Vitaly Kravtsov is heading back to North America to return to the Hartford Wolf Pack.
Следят за Челметом-то! Проявил себя против Орска - результат. Кравцов возвращается в «Рейнджерс». Хоккей - КХЛ. СПОРТ-ЭКСПРЕСС https://t.co/hDPjFmsSCN— Держи передачу (@Boogaard_2) December 12, 2019
Kravtsov himself took to Instagram to thank fans, and it makes sense given the reported news.
View this post on Instagram
Хотелось бы сказать болельщикам, спасибо большое , за то что поддерживали и переживали в такой не простой период !! Поблагодарить тренерский штаб , руководство , командный персонал , и конечно же игроков , с кем приятно было играть в одной команде и видеться в раздевалке , так сложилась ситуация , поэтому желаю команде больших побед и без травм , а болельщикам терпения и веры в команду , спасибо Челябинск , за чёрной полосой всегда идёт белая
After starting the year in training camp with the New York Rangers, Kravtsov was one of the final cuts as the team finalized their opening night roster, and was sent to their AHL affiliate, the Hartford Wolf Pack. There, he tallied one assist in three games, was a healthy scratch for a game, and benched at times in the three games he played. Adam Herman analyzed his first few games in Hartford back in October.
In late October, Kravtsov exercised his KHL out clause to return to Traktor Chelyabinsk. The move was one he made in conjunction with the Rangers, and they were supportive of his decision.
Rangers did/do not want to make this an adversarial relationship. Worked with Kravtsov's agent...Would be wildly counterproductive to attempt to hold him hostage in Hartford.— Larry Brooks (@NYP_Brooksie) October 25, 2019
Since he signed his entry-level contract with the Rangers this summer, he was loaned to the KHL with the understanding he could be summoned to return to North America at any time.
While a return to the KHL seemed like a less than ideal outcome, the idea was that the 19 year old would still be able to develop with Traktor, and do so in a more familiar setting, with the support of the Rangers. Last year, with Traktor, Kravtsov scored 21 points in 50 games, plus two in four playoff games. In his draft year, he scored seven points in 35 regular season games, along with 11 points in 16 postseason matches.
There seemed to be some resentment on Kravtsov’s end about his first North American experience, which Herman outlined after his departure for the KHL.
Still, Kravtsov does seem to hold some resentment over the experience. In an interview with Russian media company Sports Express, Kravtsov voices a few gripes. He seems upset that the Rangers accused him of not working hard enough after his pulse on the exercise bike did not reach 180 beats-per-minute. There’s some hint of irritation at how a defenseman (Brendan Smith) is playing the wing on the third line and how that line is used for checking rather than skill. He feels the need to return to Chelyabinsk in order to play a style he is more familiar with and return to feeling confident about his play.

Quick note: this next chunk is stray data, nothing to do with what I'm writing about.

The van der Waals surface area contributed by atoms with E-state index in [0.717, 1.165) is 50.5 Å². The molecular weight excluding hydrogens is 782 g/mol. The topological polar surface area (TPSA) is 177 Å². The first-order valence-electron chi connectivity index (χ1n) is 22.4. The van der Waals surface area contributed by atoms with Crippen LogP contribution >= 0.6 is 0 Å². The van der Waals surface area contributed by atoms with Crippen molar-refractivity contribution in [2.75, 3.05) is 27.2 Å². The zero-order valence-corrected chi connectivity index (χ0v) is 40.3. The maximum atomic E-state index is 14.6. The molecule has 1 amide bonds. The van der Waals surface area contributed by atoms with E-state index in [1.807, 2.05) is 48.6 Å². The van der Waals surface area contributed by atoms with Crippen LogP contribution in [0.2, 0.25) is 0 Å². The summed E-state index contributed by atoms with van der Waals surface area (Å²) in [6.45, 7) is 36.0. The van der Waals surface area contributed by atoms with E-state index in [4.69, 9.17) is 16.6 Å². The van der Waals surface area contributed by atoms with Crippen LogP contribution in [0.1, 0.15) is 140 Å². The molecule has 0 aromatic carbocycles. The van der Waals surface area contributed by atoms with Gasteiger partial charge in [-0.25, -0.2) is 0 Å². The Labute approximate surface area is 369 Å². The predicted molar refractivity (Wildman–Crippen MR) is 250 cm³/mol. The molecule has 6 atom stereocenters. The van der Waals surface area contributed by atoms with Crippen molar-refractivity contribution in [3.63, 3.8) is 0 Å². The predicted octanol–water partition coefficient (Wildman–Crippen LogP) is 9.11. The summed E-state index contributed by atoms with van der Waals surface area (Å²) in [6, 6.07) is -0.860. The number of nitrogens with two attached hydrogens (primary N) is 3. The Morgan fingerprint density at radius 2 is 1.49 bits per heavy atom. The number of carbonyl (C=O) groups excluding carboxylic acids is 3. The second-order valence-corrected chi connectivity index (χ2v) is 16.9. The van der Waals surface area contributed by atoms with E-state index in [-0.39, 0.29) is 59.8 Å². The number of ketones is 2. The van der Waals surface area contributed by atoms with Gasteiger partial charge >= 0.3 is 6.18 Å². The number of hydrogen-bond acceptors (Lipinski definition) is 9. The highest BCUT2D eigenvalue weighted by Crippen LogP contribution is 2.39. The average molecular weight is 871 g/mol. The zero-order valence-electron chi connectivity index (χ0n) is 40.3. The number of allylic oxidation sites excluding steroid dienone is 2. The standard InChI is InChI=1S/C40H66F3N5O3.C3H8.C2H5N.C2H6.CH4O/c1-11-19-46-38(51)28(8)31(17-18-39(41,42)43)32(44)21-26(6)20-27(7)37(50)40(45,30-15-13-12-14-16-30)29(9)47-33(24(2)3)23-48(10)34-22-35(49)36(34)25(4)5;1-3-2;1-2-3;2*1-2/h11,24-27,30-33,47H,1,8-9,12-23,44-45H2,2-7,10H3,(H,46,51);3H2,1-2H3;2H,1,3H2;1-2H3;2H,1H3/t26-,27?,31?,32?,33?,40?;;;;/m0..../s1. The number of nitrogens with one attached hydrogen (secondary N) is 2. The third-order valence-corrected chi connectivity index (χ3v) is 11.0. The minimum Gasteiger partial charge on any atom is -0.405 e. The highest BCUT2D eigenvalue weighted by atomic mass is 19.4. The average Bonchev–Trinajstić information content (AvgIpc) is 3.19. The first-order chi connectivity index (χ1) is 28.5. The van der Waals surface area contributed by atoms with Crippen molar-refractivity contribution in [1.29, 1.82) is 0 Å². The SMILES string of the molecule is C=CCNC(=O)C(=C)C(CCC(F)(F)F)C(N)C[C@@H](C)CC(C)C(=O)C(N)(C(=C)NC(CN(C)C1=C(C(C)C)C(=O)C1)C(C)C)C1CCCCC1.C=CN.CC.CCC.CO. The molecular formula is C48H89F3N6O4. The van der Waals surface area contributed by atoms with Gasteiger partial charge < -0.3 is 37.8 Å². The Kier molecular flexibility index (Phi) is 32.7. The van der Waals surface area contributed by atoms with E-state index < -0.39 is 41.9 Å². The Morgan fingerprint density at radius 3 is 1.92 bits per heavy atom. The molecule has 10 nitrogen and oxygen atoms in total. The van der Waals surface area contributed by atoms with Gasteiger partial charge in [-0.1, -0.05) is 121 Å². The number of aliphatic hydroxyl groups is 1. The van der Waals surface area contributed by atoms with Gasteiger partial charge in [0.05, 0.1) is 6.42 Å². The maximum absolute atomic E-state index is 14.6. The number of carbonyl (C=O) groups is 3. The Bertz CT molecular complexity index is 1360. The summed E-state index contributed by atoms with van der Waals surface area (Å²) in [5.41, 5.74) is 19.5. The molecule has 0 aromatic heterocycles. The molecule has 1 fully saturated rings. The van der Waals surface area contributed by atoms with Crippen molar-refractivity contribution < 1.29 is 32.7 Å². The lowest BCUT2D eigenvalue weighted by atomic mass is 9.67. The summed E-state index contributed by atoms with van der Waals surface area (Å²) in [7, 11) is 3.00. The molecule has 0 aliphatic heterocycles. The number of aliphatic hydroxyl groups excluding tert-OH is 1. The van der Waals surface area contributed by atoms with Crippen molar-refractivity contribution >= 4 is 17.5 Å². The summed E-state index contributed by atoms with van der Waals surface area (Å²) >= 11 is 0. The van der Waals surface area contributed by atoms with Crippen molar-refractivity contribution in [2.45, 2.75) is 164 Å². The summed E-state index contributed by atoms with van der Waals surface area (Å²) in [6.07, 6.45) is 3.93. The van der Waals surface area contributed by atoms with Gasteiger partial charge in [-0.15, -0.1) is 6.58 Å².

Though there’s no bomb-drop here, the number of complaints and their varied nature add up to a situation that is not ideal. However, it’s important to note some extremely important cultural context. Athletes based in North America are taught to bite their lips and not rock the boat. Any criticisms are to be reserved for private conversations. That’s why the Minnesota Wild’s Jason Zucker was forced to apologize after making an extremely obvious and banal observation that everyone, including the team’s coaches, had to do better if the Wild were to start winning games. Rest assured that there are many players in every single organization who are annoyed about a few things they have experienced, but societal expectations result in them rarely getting voiced. If, say, Adam Fox was to publicly voice issues to the New York Post, it would be a big deal not only because of the content of his remarks, but also the general fact that he felt it was a big enough deal to break with societal norms and escalate the issue publicly.
The Russian attitude towards this is extremely different. The threshold for crossing the line with public comments is tremendously higher and there’s less pressure to suppress what is on one’s mind. While his remarks may hardly be music to one’s ear, this isn’t the cause for alarm it might appear to be. In his mind, he is not being rebellious or insidious, but rather casually stating his experience. There are also multiple instances where he refuses to take the interviewer’s bait and insists that some things should remain private. He also shoulders the majority of the blame for his inability to make the NHL roster.
Kravtsov’s return to the KHL didn’t go according to plan either. Last week, he was sent down to their VHL affiliate for the second time, and it was for more than just playing time during the KHL’s international break after skating only one shift in his last game before the demotion.
While much that has occurred with Kravtsov to this point has sparked overreactions, our Joe Fortunato explained why the best solution moving forward would be a proactive one from Rangers’ general manager Jeff Gorton: taking control of the situation and bringing Kravtsov back to North America.
The Rangers are invested in Kravtsov because of his dynamic potential, but the winger struggled to start this season — both mentally and physically. Some of that comes with age, and with Kravtsov turning 20 in 11 days he will be the youngest player on the Pack’s roster, joining Joey Keane as the only other player born in the year 1999. It also comes with moving to a foreign country, where he didn’t speak the language, and transitioning to North American ice.
This return to the Wolf Pack offers him a fresh opportunity regain his confidence, get back on track, and continue on his path to becoming a key part of this team.